I love art, but I don’t get to museums as often as I’d like. I’m never sure what to do there. I love the quiet, but I’m unaccustomed to it. If it’s crowded and not quiet, I feel somehow cheated. If I bypass a painting too quickly, I feel like a Philistine who just offended the artist, and all art.
Yes, I need to relax. True, most art museums are designed for repeated visits. If you can knock it down in a day, how good can it be? How extensive a collection can it have? To be a museum and not merely a gallery, an art place must at least try to overwhelm your senses.
Vienna’s Kunsthistoriches (Art History) Museum succeeds on all counts. And there’s an added bonus: this is a comfortable, reasonably quiet place to absorb what your senses give you. You will not feel rushed. You will want to come back.
A lot of the exhibits are no-photo zones, but trust me, there’s a lot going on here. We began in a special exhibit on the history of coins. Here and elsewhere, the €4 each we spent on the handheld audio players were well worth it. Punch in the little number by the particular artifact, hold the device to your ear, and listen in the language of your choice. The audio guide covers more than 600 items in the museum.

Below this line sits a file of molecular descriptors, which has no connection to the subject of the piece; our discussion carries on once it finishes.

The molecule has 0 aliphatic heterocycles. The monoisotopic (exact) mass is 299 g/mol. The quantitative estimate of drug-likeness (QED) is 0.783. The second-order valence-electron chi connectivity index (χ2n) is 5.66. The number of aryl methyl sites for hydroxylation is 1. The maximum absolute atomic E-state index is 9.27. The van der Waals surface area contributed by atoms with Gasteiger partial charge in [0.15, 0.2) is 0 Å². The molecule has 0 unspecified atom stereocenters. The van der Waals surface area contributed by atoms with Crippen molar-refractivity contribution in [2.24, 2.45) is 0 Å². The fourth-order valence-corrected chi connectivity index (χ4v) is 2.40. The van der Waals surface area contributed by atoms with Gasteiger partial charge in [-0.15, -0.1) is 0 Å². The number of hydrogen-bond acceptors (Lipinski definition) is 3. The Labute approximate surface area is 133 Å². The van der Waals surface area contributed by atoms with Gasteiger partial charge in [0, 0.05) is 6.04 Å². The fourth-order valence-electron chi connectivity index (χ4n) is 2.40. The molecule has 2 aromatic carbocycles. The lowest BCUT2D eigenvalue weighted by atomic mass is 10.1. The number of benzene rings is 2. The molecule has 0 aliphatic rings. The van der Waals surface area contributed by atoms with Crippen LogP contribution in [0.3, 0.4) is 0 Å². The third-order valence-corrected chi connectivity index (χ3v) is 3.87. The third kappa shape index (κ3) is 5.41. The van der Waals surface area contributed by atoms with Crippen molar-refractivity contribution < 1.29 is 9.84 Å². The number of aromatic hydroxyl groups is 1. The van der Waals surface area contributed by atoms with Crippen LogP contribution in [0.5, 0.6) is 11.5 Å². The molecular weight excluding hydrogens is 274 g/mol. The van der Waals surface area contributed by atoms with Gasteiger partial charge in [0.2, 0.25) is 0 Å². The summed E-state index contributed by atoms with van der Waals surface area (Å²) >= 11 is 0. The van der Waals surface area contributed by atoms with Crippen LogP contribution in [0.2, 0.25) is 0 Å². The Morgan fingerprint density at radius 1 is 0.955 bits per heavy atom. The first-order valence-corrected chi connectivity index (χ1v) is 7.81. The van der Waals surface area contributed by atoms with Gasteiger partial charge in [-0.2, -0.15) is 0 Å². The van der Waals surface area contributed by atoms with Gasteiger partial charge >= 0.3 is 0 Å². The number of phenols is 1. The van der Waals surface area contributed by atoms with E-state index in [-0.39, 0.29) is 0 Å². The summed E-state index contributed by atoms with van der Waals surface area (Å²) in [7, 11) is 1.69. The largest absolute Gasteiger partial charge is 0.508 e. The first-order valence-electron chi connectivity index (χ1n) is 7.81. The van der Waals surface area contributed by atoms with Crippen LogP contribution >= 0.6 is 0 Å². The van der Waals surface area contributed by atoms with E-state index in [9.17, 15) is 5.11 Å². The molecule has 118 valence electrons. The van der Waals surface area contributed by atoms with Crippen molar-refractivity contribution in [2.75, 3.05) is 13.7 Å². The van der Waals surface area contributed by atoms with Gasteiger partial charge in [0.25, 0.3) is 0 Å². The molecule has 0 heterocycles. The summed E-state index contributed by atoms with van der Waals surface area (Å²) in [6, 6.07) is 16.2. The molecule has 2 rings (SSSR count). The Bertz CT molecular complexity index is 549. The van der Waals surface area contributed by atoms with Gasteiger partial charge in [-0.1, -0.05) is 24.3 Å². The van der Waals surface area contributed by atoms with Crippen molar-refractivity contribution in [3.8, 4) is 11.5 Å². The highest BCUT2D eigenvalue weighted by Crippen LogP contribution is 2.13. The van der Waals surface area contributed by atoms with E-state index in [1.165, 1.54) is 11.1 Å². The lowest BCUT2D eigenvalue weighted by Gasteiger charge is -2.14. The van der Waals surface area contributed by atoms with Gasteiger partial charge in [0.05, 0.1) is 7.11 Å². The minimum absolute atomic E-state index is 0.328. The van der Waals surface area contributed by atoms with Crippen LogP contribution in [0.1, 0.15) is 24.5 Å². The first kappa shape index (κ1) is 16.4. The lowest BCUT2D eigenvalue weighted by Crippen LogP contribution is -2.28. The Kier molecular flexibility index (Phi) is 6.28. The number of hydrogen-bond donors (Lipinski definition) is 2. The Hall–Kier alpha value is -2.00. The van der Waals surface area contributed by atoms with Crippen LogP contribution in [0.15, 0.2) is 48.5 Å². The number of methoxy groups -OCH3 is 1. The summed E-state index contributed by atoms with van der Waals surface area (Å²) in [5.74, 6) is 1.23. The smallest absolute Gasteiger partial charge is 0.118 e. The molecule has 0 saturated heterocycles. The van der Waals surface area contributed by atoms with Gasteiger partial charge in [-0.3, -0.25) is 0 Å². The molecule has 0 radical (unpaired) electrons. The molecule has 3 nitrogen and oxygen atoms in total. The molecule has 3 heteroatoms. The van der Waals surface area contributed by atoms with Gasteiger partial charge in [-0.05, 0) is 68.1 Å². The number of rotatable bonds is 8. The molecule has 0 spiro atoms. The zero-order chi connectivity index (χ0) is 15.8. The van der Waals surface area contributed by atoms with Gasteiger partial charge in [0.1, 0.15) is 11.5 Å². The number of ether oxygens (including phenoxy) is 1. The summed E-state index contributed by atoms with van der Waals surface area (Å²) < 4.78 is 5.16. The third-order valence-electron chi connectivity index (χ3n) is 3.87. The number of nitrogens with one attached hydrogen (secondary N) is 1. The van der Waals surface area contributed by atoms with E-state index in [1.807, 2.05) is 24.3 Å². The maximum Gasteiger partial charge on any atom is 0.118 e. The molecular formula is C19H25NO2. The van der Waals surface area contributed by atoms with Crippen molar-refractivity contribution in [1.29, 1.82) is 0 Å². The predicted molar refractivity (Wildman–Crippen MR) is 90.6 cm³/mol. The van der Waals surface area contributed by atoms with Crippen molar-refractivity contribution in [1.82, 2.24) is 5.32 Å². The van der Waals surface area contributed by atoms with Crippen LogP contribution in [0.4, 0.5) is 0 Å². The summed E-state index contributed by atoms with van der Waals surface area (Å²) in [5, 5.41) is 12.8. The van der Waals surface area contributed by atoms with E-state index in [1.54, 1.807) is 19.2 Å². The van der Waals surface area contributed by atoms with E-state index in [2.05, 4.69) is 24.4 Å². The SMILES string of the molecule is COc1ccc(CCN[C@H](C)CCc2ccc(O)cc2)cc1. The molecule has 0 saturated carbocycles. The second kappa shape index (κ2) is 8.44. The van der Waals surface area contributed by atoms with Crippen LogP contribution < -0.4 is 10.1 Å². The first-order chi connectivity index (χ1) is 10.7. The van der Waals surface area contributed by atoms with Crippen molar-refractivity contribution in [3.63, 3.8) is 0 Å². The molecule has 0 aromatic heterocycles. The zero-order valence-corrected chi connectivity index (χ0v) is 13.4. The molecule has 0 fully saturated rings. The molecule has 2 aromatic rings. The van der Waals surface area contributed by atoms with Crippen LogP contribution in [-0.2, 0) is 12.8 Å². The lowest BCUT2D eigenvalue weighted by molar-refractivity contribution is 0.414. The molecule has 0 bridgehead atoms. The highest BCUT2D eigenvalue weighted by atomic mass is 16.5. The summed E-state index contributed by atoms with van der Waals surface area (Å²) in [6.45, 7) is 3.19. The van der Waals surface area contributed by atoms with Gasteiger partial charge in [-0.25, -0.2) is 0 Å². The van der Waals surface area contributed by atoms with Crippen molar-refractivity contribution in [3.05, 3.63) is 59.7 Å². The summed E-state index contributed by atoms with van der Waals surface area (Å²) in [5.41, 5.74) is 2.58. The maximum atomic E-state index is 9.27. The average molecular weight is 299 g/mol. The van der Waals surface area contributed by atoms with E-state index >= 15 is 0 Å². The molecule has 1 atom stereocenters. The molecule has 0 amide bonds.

A significant Egyptian section taught me a lot I didn’t know about religion and daily life in that sector of antiquity. There’s a mummified crocodile, human-shaped mummies that contained remains of sacred ibis birds, and numerous sarcophagi placed in a way that allows you to examine them closely. And this is the only Egyptian exhibit I have ever seen that presented a kind of “family tree” of Egyptian deities.
The restaurant in the museum rotunda is pricey, but a good place to stop for coffee and strudel in the real Viennese coffeehouse tradition. So fortified, we continued to the paintings, room after room of Italian masters arranged mostly by artist. Here was the key revelation of this museum’s advantages of so many others: the banquettes. That’s the word my wife used, anyway, for the large, comfortable upholstered benches arranged in each room so that viewers can sit, relax, and really look at a painting in all its glorious detail. I recalled so many hard floors and cold benches in less imaginative museums, and imagined how I would have enjoyed them more had they been like this.
I know I keep harping on quiet, but visual art just seems to me like it should be an anti-noisy thing. When we saw Michelangelo’s David in Florence, I enjoyed it, but I couldn’t help thinking how much nicer it would be if the place weren’t as crowded as the Port Authority Bus Terminal. From now on, I’ll choose my museum visiting times more carefully. But at the Kunsthistoriches, I doubt it will ever be a problem.♦
© 2013 Adam Barr
Photographs by Adam Barr